Mitt Romney had not commented on any of the many potential deals to raise the debt ceiling until Monday morning, when he came out against the first plan that actually seems likely to become law. Romney has made economic issues the focus of his campaign, but many think the timing on his statement looks cynical. At this point, Romney can't really change the elements of the deal--only help sink it just hours before the Treasury Department's deadline to avoid default.

Romney issued a statement saying:

As president, my plan would have produced a budget that was cut, capped and balanced--not one that opens the door to higher taxes and puts defense cuts on the table. President Obama's leadership failure has pushed the economy to the brink at the eleventh hour and 59th minute. While I appreciate the extraordinarily difficult situation President Obama's lack of leadership has placed Republican Members of Congress in, I personally cannot support this deal.

The New York TimesMichael D. Shear says this statement allows Romney "to argue that he has not strayed from Tea Party conservatives who think the legislation does not go far enough in cutting the budget and restraining spending." Still, Politico's Maggie Haberman doubts that "after days of quiet on the topic... this will quell his critics, but it's the first real points he's putting on the board on the issue that has dominated the news cycle." In response, the National Review's Rich Lowry tweeted, "does anyone believe [R]omney really opposes the debt deal?" The Spectator's Alex Massie asks the same question:

As Ben Smith notes this is a statement crafted with an eye on the Republican primary, not the general election. As is so often the case Romney asks people (that is, the Beltway classes) to believe that his fakery is properly fake while hoping other people (the electorate) believes his obvious fakery is actually renewed and vigorous conviction. Half the time Romney says Trust me, I don't really believe this and half the time he says Trust me, I really do believe this. At some point this too must eventually become too cute by half.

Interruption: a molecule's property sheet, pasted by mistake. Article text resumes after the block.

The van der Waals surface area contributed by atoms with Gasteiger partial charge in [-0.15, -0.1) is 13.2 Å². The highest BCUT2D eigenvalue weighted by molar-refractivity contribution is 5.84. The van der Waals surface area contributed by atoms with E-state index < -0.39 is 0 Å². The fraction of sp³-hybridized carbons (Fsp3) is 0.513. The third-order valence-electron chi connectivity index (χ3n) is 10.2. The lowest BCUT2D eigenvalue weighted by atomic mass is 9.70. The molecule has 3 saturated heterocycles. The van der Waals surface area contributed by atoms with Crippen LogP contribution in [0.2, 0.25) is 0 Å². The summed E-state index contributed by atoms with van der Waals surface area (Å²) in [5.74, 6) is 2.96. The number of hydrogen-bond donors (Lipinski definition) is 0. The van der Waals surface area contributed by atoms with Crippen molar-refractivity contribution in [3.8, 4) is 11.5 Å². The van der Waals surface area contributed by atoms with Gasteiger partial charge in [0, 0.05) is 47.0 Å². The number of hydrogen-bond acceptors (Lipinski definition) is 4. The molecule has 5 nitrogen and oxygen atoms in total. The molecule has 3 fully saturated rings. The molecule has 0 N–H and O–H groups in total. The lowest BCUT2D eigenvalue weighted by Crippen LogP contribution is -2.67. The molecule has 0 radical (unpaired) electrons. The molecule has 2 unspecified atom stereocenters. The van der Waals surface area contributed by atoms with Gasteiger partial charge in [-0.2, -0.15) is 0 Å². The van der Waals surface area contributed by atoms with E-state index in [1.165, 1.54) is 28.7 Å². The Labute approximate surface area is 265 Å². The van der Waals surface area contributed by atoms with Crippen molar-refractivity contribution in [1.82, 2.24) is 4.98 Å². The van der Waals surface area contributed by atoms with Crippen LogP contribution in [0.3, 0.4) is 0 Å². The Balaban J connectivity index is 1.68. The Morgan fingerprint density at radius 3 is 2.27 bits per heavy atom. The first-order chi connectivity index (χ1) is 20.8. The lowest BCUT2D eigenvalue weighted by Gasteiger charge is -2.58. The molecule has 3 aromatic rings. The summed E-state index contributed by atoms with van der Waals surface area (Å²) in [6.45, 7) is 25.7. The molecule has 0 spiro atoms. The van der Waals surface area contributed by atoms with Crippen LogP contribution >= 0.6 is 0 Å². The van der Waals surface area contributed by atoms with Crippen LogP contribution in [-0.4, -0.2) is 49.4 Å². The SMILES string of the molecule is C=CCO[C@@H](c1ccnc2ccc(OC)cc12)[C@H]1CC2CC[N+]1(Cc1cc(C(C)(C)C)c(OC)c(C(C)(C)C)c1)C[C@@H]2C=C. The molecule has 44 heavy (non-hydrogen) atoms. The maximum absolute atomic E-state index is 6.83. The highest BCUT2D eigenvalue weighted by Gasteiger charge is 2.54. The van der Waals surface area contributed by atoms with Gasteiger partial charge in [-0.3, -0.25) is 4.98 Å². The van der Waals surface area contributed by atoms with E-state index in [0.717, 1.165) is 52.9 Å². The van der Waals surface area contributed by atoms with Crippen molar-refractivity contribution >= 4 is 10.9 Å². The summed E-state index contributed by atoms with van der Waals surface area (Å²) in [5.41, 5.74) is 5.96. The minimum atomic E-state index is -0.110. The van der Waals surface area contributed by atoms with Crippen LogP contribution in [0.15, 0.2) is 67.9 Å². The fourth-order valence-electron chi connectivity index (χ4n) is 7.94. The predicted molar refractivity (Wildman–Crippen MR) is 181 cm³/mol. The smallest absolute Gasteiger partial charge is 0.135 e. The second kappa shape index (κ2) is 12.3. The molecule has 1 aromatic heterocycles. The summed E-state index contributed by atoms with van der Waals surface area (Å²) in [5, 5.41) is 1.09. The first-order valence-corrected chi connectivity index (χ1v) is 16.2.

Likewise, Townhall's Erika Johnsen writes, "Mitt Romney: immovable bastion of unwavering principle, or master of the opportune moment? Methinks the latter..." But the moment isn't so opportune for everyone else, The Washington Post's Alexandra Petri writes. "I understand conceptually that a good place for Republican presidential candidates right now to be is Against The Debt Deal. This makes conceptual sense. President Obama is going to be For The Debt Deal, and they will be Against It, and it will add a charming symmetry to the discussion come next November." But Romney did exactly what he accuses Obama of doing, Petri writes: He waited till the 11th hour and 59th minute.
 
But no matter, Slate's Dave Weigel writes. Romney matters less than the endorsement of anti-tax activist Grover Norquist and The Wall Street Journal's editorial board. Though we would wonder why being less important than those two institutions is a position a presidential candidate would want to be in.